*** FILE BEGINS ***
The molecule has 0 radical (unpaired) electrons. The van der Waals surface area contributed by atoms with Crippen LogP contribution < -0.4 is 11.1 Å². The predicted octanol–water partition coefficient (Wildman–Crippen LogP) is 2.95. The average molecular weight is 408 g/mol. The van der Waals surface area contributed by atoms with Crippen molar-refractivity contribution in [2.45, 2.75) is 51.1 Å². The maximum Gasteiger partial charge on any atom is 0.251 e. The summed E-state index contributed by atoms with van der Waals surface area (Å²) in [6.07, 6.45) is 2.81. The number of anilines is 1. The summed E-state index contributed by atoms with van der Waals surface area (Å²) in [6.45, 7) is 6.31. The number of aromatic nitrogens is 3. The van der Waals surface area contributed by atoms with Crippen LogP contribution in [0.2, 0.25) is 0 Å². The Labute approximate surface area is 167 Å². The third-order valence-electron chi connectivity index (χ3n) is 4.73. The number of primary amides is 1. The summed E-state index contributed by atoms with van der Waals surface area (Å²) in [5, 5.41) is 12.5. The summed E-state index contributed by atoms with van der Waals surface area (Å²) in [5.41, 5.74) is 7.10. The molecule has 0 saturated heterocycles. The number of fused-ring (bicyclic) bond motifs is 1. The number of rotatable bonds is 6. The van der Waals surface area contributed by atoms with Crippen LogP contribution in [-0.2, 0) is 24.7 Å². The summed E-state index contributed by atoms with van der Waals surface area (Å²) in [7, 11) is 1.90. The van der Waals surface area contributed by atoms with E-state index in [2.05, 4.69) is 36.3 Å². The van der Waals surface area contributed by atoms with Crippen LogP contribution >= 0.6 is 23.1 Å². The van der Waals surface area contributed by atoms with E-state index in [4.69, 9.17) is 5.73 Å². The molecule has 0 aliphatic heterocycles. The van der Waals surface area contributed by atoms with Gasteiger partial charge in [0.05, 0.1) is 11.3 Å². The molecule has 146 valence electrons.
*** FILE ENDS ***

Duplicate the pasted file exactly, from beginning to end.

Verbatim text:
The molecule has 0 radical (unpaired) electrons. The van der Waals surface area contributed by atoms with Crippen LogP contribution < -0.4 is 11.1 Å². The predicted octanol–water partition coefficient (Wildman–Crippen LogP) is 2.95. The average molecular weight is 408 g/mol. The van der Waals surface area contributed by atoms with Crippen molar-refractivity contribution in [2.45, 2.75) is 51.1 Å². The maximum Gasteiger partial charge on any atom is 0.251 e. The summed E-state index contributed by atoms with van der Waals surface area (Å²) in [6.07, 6.45) is 2.81. The number of anilines is 1. The summed E-state index contributed by atoms with van der Waals surface area (Å²) in [6.45, 7) is 6.31. The number of aromatic nitrogens is 3. The van der Waals surface area contributed by atoms with Crippen LogP contribution in [0.2, 0.25) is 0 Å². The Labute approximate surface area is 167 Å². The third-order valence-electron chi connectivity index (χ3n) is 4.73. The number of primary amides is 1. The summed E-state index contributed by atoms with van der Waals surface area (Å²) in [5, 5.41) is 12.5. The summed E-state index contributed by atoms with van der Waals surface area (Å²) in [5.41, 5.74) is 7.10. The molecule has 0 saturated heterocycles. The number of fused-ring (bicyclic) bond motifs is 1. The number of rotatable bonds is 6. The van der Waals surface area contributed by atoms with Crippen LogP contribution in [-0.2, 0) is 24.7 Å². The summed E-state index contributed by atoms with van der Waals surface area (Å²) in [7, 11) is 1.90. The van der Waals surface area contributed by atoms with E-state index in [2.05, 4.69) is 36.3 Å². The van der Waals surface area contributed by atoms with Crippen LogP contribution >= 0.6 is 23.1 Å². The van der Waals surface area contributed by atoms with E-state index in [4.69, 9.17) is 5.73 Å². The molecule has 0 aliphatic heterocycles. The van der Waals surface area contributed by atoms with Gasteiger partial charge in [0.05, 0.1) is 11.3 Å². The molecule has 146 valence electrons.